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The Central government is set to modify the Competition (amendment) Bill 2022 that is pending before the Parliament based on recommendations made by the Parliamentary Standing committee on Finance which gave its report in December.

The union cabinet on Tuesday considered the required modifications to the Bill based on the standing committee report, three persons privy to the discussions in government said on condition of anonymity. However, the government did not announce a final decision in this regard. The needed changes will have to be incorporated in the Bill before it is taken up for discussion in the forthcoming budget session of Parliament starting on 31 January.

An email sent to the ministry of corporate affairs on Tuesday remained unanswered at the time of publishing.

The parliamentary panel led by BJP’s Jayant Sinha had made several recommendations for changes to the bill.

The bill seeks to fine tune the regulatory framework in line with the changes in business models that have emerged over the last two decades. It proposes global best practices like settlement and commitment and enhanced leniency provisions.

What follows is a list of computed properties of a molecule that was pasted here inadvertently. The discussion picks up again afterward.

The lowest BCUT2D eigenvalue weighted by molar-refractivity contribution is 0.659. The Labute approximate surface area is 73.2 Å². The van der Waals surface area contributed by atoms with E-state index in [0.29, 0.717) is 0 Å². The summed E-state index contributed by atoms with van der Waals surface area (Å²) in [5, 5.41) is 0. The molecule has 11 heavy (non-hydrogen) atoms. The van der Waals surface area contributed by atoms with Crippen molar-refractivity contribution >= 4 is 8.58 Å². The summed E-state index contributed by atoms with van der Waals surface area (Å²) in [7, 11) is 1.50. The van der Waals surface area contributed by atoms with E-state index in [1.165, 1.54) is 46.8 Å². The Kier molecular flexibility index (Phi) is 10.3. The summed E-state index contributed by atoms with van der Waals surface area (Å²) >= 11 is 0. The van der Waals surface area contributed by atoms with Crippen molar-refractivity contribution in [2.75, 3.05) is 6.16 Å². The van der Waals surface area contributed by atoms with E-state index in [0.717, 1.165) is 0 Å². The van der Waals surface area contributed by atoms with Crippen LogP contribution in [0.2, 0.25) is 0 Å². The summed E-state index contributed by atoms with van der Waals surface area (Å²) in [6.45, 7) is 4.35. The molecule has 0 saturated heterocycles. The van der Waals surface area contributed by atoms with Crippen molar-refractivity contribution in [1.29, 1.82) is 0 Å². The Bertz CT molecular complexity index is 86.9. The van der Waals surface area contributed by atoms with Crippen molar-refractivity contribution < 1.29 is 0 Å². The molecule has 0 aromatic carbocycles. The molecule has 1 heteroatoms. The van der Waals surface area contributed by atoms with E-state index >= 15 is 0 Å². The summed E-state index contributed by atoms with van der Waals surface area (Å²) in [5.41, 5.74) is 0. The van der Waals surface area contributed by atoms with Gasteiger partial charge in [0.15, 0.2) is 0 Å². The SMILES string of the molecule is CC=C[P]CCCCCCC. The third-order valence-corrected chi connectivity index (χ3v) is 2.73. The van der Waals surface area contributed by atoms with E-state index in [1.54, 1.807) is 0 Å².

The standing committee had recommended expanding the scope of settlement and commitment scheme proposed in the Bill to include cartels as well. This scheme is meant to allow settlement of cases with the Competition Commission of India (CCI) by paying a settlement fees to the government.

The original Bill had covered only offences like entering into anti-competitive agreements and abuse of dominance in the scheme. The panel also said that CCI’s existing merger approval timelines should be retained and need not be further curtailed as had been suggested in the original bill. The panel shot down a provision in the bill allowing the director general of investigation to examine on oath stakeholders like legal advisers to parties, saying it would breach the attorney-client privilege and the Indian Evidence Act.

The panel had also proposed that reasonable use of intellectual property rights should be allowed as a valid defence against allegations of abuse of dominance. This could provide businesses with stronger legal protection when using their intellectual property rights (IPRs).

ABOUT THE AUTHOR

Rituraj Baruah

Rituraj Baruah is a senior correspondent at Mint, reporting on housing, urban affairs, small businesses and energy. He has reported on diverse sectors over the last six years including, commodities and stocks market, insolvency and real estate. He has previous stints at Cogencis Information Services, Indo-Asian News Service (IANS) and Inc42.
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